Archive for the “Sea Serpents”
Posted by: Craig Woolheater on July 19th, 2015
From terrorist hunter to monster hunter! Jack Rastun was a decorated U.S. Army Ranger, until an unfortunate incident forced him out of the service. He is soon hired by the Foundation for Undocumented Biological Investigation and given a new mission, to search for cryptids, creatures whose existence has not been proven by mainstream science. Teaming up with the daring and beautiful wildlife photographer Karen Thatcher, they must stop a sea monster’s deadly rampage along the Jersey Shore.
Read: Sea Raptor »
Posted by: Karl Shuker on July 19th, 2015
After extensive research, I finally wrote my long-planned second dragons book – entitled Dragons in Zoology, Cryptozoology, and Culture – and saw it published in 2013 by Coachwhip Publications of Greenville, Ohio. It constitutes one of the most comprehensive dragon-themed factual books ever published, is sumptuously illustrated throughout in full colour, and very recently I was delighted to see not one but two positive, encouraging reviews of it.
Read: Reviewing Dragons in Zoology, Cryptozoology, and Culture »
Posted by: Karl Shuker on July 17th, 2015
Exclusive!! Here, making its official public debut, is the front cover for my latest, 22nd book, A Manifestation of Monsters, to be published in September.
Read: A Manifestation of Monsters »
Posted by: Karl Shuker on July 15th, 2015
Everyone has heard of Nessie, the reputed monster of Loch Ness, but fewer people realise that mystery beasts of various forms have also been reported from a sizeable number of other mainland Scottish freshwater lochs. These include Lochs Arkaig, Assynt, Awe, Eil, Feith an Leothaid, Garten, Lochy, Lomond, Maree, Morar, Oich, Quoich. Shiel, and Treig.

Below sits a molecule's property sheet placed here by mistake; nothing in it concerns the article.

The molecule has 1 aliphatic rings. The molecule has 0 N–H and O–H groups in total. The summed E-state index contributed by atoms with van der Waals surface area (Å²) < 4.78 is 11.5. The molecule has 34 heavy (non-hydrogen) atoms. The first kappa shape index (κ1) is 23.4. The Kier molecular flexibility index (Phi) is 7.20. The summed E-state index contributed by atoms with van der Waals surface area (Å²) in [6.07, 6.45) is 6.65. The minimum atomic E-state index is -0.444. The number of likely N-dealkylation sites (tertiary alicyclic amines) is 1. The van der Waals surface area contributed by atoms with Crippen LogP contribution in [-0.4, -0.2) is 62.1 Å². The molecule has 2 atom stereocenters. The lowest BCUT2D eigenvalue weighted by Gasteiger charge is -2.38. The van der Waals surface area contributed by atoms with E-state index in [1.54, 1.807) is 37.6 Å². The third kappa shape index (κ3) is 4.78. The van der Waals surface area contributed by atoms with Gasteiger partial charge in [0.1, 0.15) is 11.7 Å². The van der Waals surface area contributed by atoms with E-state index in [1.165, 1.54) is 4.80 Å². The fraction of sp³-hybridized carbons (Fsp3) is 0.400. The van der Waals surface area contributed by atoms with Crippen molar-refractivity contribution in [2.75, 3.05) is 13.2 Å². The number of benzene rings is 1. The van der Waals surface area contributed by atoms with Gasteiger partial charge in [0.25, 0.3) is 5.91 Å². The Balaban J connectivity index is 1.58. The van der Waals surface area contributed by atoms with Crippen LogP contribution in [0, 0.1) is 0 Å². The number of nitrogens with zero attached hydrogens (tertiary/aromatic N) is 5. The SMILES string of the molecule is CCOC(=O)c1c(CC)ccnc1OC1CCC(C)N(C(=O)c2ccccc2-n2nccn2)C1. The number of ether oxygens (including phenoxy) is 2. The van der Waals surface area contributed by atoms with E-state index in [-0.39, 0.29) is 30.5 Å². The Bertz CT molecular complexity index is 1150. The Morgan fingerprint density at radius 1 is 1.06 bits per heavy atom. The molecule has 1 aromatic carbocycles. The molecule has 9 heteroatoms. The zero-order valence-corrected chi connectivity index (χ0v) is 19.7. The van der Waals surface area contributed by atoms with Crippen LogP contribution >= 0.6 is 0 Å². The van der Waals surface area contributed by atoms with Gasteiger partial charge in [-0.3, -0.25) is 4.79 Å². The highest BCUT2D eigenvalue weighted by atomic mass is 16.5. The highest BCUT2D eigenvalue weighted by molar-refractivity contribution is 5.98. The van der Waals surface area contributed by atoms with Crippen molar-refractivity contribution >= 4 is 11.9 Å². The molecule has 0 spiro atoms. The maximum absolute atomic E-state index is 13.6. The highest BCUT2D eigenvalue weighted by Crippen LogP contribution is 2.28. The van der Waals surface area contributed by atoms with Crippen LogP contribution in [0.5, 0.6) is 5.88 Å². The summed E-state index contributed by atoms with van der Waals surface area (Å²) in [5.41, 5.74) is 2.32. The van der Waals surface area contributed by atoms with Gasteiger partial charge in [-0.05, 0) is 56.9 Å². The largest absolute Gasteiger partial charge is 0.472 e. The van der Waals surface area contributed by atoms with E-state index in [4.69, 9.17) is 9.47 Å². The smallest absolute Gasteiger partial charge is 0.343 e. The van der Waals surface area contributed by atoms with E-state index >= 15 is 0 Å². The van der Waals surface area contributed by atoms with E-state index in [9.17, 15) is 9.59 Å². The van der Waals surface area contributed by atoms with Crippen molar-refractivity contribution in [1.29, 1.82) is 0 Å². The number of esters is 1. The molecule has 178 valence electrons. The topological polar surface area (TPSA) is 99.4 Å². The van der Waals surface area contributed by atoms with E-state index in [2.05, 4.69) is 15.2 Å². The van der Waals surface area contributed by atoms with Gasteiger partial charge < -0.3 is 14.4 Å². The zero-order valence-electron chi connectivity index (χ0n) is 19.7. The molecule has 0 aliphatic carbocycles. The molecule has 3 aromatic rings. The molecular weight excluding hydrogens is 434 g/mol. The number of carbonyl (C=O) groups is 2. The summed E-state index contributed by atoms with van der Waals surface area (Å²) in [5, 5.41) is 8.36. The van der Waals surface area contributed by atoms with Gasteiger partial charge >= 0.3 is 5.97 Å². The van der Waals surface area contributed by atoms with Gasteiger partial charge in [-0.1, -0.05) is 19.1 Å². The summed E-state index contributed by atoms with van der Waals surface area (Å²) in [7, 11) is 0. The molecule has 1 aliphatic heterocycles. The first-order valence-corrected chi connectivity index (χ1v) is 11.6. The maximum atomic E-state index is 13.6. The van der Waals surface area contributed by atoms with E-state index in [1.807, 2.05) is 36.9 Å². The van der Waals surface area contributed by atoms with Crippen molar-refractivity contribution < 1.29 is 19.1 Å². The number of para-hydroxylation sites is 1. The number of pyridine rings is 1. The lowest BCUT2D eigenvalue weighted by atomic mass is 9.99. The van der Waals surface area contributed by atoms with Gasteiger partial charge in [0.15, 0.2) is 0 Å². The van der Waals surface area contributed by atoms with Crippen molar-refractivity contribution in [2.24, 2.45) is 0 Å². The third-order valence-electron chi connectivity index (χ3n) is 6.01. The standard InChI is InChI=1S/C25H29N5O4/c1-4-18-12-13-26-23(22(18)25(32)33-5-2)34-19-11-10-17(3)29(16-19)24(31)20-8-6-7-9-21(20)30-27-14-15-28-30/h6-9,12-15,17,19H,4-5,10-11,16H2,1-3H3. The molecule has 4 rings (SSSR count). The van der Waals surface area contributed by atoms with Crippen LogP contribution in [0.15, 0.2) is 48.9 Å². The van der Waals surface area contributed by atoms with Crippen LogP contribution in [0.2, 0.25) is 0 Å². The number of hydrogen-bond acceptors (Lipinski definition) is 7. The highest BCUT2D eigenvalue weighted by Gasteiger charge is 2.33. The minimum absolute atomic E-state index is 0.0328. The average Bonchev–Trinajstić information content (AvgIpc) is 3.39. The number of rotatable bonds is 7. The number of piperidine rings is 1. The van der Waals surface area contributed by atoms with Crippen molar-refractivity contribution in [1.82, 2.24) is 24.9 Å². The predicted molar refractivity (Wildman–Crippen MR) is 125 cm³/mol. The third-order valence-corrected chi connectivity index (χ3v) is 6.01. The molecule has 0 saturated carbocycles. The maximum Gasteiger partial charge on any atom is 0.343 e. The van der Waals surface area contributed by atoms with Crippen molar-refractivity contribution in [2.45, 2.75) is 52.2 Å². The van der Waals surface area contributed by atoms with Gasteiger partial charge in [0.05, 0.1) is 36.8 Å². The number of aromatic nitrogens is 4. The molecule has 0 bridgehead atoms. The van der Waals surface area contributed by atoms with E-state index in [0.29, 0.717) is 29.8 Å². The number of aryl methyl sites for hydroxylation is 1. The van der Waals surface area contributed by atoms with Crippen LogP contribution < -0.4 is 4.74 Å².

Read: Lesser Nessies »
Posted by: Craig Woolheater on June 30th, 2015
Lake Clinch in Polk County has a long history of a monster in its depths. In the 1928 book, “A History of Polk County,” M.F. Hetherington documents tales of a huge creature in Lake Clinch. “The Indians many years ago insisted there was an immense serpent in this lake,” Hetherington wrote. “In 1907 residents of Frostproof declared they had seen the monster, and that it must be 30 feet long.”
Read: Exploring American Monsters: Florida »
Posted by: Craig Woolheater on May 18th, 2015
Posted by: Katy Elizabeth on May 17th, 2015
You probably are aware of “Champ” the legendary sea monster of Lake Champlain, often dubbed the American Nessie, referring to Scotland’s Loch Ness Monster. Though no concrete evidence exists, no one has disproved him either. Hundreds of people, spanning several centuries, claim to have seen Champ, though descriptions do vary. Champ has been described as being anywhere from 10 to over 150 feet long. Some sightings claim to have seen humps, some claim Champ is snake-like. Some have seen a horse-like head, while others have seen horns or antlers. The famous Sandra Mansi photograph, taken in the late 1970s, provided a visual view of at least something and experts, who examined the photo, claimed it was not a fake.
Read: Champ Challenge »
Posted by: Craig Woolheater on March 24th, 2015
Watch the event streamed live here starting at 6:30 PM Pacific tonight!